Expanded use of Electronic Health Records (EHRs) is an integral component of the ongoing modernization of the U.S. health care system through digitalization. Among the anticipated advantages of using EHRs are improvements in patient care (e.g., through faster access to relevant information and consequently improved care coordination), increased patient engagement, as well as reduction of medical errors and cost savings. On the other hand, implementing EHRs in a sustainable and legally compliant way requires upfront investment in hardware, software, training, workflow restructuring, as well as management of risks unique to electronic records, such as vulnerability to malicious interference. When EHRs are combined with mobile platforms, the cybersecurity risks multiply. Addressing this latest challenge can be daunting, both for medical practices and EHR product providers.
The Centers for Medicare and Medicaid Services (CMS) recently released their Final Rule for the Promoting Interoperability Program formerly known as the Medicare and Medicaid Electronic Health Record Incentive Programs.
CMS had previously published a Proposed Rule and a request for feedback from the public related to improving interoperability and the sharing of electronic medical records between providers, and between providers and patients, which we covered in a May blog post. CMS has stated that the purpose of the Final Rule is to “advance the agency’s priority of creating a patient-centered health care system by achieving greater price transparency, interoperability, and significant burden reduction so that hospitals can operate with better flexibility and patients have what they need to be active healthcare consumers.”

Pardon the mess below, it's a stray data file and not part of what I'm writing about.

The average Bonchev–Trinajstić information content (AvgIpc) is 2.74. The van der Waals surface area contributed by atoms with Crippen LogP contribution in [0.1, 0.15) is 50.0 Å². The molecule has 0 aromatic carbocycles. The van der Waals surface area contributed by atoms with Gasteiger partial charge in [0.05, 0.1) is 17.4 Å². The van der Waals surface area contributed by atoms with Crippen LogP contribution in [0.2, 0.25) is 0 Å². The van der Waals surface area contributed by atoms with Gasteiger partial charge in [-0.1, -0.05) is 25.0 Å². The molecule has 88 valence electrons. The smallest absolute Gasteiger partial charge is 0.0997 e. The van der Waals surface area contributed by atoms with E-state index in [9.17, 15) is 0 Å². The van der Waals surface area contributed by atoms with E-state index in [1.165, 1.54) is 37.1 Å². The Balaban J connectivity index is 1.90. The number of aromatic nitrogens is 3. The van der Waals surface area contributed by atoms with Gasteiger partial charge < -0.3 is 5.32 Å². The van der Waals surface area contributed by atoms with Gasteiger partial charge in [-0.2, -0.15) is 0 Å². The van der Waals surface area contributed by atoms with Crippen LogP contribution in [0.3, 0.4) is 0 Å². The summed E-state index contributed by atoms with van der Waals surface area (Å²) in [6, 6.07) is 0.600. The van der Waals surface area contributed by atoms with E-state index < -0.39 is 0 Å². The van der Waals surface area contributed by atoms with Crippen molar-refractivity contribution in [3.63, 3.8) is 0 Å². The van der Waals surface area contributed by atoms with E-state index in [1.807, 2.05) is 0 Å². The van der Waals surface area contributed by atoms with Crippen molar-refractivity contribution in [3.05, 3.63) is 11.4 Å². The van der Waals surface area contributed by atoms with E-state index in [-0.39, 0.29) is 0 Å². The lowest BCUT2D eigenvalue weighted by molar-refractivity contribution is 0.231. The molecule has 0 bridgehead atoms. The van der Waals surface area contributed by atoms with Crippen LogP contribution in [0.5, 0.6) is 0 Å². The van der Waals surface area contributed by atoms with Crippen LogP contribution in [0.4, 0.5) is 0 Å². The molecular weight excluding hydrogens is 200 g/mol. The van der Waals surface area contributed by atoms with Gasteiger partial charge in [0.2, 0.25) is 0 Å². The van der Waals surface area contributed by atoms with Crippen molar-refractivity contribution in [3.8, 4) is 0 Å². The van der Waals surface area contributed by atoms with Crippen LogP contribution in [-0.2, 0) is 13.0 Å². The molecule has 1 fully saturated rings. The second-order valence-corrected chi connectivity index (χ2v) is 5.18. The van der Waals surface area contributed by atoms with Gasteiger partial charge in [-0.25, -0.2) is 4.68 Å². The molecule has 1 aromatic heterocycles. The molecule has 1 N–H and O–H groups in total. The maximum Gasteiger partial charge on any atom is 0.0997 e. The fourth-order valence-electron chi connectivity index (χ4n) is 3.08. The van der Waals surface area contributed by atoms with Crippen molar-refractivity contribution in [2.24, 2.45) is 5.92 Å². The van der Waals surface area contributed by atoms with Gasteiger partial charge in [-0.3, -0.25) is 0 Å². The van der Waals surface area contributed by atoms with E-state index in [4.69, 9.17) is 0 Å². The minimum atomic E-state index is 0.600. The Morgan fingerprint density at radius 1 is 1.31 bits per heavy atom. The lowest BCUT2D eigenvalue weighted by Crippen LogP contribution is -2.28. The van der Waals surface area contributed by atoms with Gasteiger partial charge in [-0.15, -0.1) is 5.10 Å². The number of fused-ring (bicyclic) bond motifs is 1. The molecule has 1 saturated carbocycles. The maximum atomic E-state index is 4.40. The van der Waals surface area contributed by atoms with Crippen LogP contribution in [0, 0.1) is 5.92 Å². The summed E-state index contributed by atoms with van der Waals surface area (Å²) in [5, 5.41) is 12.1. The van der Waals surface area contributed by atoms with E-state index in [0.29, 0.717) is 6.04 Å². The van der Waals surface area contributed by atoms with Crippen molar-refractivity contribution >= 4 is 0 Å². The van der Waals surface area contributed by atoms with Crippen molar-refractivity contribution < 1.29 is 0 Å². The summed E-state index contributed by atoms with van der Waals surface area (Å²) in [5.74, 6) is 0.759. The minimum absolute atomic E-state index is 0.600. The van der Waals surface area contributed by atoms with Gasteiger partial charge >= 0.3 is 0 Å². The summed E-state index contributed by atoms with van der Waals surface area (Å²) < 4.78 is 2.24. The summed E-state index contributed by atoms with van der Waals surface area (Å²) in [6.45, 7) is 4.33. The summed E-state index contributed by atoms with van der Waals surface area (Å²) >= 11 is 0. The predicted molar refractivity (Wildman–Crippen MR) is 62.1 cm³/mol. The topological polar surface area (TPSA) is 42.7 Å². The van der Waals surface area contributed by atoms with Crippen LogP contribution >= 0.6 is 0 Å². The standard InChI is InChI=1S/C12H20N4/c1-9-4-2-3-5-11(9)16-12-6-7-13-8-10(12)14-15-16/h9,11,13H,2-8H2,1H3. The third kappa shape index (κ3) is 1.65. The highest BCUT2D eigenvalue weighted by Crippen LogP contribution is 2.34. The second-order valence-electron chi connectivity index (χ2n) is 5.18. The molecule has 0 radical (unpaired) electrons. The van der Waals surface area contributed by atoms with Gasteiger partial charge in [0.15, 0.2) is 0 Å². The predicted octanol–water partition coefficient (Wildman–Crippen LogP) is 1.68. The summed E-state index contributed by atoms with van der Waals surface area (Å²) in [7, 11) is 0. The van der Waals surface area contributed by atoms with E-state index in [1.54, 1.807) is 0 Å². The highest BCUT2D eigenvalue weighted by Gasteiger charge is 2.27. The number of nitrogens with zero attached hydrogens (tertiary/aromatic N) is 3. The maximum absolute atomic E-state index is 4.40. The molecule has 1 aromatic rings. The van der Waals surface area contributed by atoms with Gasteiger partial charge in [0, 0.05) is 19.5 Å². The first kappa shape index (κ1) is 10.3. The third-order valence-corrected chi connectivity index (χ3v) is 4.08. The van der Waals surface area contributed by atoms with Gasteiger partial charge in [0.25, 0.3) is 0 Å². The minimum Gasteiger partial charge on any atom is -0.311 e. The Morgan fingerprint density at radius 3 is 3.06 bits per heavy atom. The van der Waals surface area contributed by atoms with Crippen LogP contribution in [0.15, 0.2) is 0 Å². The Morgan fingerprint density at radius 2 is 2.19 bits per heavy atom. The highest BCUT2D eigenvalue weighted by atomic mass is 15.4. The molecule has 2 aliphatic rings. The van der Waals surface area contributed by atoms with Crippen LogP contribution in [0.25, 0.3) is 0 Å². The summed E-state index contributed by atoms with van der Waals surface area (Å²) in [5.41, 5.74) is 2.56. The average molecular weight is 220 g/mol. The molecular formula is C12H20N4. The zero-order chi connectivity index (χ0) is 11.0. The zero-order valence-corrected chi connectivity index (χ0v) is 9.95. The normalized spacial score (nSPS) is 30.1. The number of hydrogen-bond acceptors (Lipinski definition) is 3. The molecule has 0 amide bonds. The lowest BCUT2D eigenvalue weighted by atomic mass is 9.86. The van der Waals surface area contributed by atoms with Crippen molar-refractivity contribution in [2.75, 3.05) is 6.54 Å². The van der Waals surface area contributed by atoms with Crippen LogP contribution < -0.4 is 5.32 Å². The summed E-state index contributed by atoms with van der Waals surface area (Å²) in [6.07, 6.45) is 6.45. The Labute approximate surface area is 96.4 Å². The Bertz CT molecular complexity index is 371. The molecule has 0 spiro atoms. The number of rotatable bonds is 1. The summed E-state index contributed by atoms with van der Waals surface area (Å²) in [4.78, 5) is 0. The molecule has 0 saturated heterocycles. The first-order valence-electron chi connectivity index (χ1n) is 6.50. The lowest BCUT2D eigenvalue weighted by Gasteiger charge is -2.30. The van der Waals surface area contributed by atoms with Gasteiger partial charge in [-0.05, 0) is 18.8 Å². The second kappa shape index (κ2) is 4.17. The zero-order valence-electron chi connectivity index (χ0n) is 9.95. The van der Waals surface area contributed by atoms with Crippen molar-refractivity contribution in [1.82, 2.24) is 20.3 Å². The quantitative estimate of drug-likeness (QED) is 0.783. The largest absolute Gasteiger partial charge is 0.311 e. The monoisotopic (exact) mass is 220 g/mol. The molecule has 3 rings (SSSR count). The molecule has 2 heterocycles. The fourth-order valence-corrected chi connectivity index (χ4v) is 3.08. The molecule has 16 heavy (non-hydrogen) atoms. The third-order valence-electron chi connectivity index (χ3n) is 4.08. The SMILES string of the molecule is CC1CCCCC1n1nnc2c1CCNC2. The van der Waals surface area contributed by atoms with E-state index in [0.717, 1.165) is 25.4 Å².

The Centers for Medicare and Medicaid Services (CMS) recently released its Proposed Rule that, in major part, rebrands the previously known Medicare and Medicaid Electronic Health Records (EHR) Incentives Program into the Promoting Interoperability Program. The rebrand shifts the focus of the program to ensure that providers facilitate patient access to their own health data, and limit the burden on health care providers when it comes to monitoring clinical care using health technology.
Singapore’s Ministry of Health (MOH) recently drafted a new Healthcare Services (HCS) Bill aimed to bridge the gap between the country’s changing healthcare needs and technological advances. According to the MOH, the healthcare landscape in Singapore is undergoing significant changes, including an ageing population, increased chronic disease prevalence, and advancements in medicine and health technologies. The HCS Bill will “better safeguard the safety and well-being of patients, while enabling new and innovative services that benefit patients to be developed, in the changing healthcare environment.”
Currently, healthcare providers in Singapore are licensed and regulated under the Private Hospitals and Medical Clinics Act (PHMCA), which was designed to protect patient safety through the licensing of physical healthcare premises. But, brick and mortar locations are quickly becoming a thing of the past as more and more healthcare services are delivered through mobile and online channels. MOH intends to respond to this shift by repealing the PHMCA and replacing it with this new HCS Bill.